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I Do Not Know How I Feel About It (Tai Chi)

Thursday, October 31, 2013

I still can't figure out whether I like Tai Chi or not.

There is a "field trip" happening in two weeks, with a couple of beginner classes from nearby cities going to the Retreat for lunch and a tour. Part of me wants to sign up and go, and part of me says it's silly to do that if I am only going to give up Tai Chi after this 10 week class is finished.

I keep saying I want to practice in a room with mirrors -- well, apparently a nearby city has a dedicated building with a proper studio that has mirrors on the walls. Maybe if I popped over there sometime I could get a sense of how I look when I am doing Tai Chi.

I am really concentrating these days on taking smaller steps and placing my feet in such a way that the movements flow better. That's sort of why I feel that giving up after one 10-week session would not be doing justice to it. It seems like it takes plenty of practice to get halfway competent, and I have certainly not given it enough time yet.

Again, I can't decide whether I keep going because it was a lot of money to spend on classes only to not go, or whether I actually like it.

Is that weird?
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Member Comments About This Blog Post
    Many practice for years and decades to feel competent. I guess it teaches us to be patient with ourselves 1st and then get in to the flow of the movements and feel that flow in life.

    Personally sounds like a great way to spend resources.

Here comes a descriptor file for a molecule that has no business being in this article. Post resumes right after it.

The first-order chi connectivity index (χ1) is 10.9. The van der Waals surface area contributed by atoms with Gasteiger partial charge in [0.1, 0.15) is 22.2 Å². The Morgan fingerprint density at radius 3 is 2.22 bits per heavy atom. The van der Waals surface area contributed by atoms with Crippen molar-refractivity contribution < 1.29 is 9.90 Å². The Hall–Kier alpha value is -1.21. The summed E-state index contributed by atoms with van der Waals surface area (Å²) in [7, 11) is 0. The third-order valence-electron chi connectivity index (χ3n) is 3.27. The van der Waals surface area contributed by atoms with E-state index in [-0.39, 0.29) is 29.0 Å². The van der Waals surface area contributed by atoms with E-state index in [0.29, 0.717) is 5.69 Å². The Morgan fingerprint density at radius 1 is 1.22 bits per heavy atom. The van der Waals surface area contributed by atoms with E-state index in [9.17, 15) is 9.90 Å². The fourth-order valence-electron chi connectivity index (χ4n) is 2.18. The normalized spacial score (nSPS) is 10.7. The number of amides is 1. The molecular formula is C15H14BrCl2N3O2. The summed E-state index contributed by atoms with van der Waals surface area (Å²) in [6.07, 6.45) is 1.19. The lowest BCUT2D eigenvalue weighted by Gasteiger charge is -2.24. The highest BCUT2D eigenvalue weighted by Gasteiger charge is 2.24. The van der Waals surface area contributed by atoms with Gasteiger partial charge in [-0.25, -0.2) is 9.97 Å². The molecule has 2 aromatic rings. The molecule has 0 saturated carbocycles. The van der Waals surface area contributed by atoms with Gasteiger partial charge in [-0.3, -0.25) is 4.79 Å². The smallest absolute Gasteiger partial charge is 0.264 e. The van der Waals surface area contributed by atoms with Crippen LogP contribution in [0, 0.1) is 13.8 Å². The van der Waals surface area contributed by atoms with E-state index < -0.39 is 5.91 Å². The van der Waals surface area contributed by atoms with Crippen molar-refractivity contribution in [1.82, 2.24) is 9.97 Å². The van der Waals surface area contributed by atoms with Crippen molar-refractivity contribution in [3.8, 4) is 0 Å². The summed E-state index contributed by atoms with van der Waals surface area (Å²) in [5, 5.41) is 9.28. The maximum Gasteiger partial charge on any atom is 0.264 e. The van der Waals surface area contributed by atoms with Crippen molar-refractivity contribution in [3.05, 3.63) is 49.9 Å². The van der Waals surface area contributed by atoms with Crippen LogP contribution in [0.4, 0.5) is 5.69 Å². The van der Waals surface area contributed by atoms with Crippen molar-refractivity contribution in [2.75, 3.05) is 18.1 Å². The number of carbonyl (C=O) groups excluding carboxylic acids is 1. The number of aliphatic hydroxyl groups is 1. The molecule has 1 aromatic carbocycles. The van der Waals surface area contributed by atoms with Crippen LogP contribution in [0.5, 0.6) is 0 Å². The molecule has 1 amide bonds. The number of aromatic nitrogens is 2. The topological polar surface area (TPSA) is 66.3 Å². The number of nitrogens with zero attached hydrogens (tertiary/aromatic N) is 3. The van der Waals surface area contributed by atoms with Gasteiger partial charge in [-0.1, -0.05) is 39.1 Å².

1571 days ago
    I would try out the mirror place and see how you feel after that.
    1571 days ago
    Tau Chi huh? I have two videos, and I decided that you can't learn it from a video. It looks so easy, but not really. I know though, it has to help with grace, and stress, and there is nothing more serene then a graceful space cadet. For real, you are my heroine. I say if you like it do it, and if not, after ten weeks Nov e on to something else. Qi Gong is a possibility. emoticon emoticon
    1571 days ago
    That's how I felt about yoga for months and months. It was sort of like brussels sprouts to me ... I knew it was good for me, but I didn't get what everyone else raved about, and I was only taking it because my martial arts instructors told me it would help my martial arts. Then all of a sudden I realized I was saying things to my husband like, "at least I get to take yoga tomorrow" and I realized that I had gotten to the point that I loved it.

    If you think the physical environment is a factor in your attitude, then by all means try a different location and see if that makes a difference! Focusing on something specific, like the smaller steps and smooth flow, also seems like a really good idea. As for the field trip, does it sound like it's going to give you a better sense of whether tai chi is really for you, or is it mostly going to be a sales pitch to try to get people to book a full retreat? Think about what you would want to get out of going on the field trip, and whether you think you would get that, even if what you want is a fun trip someplace you haven't been before with people you like, and tai chi is incidental.
    1572 days ago
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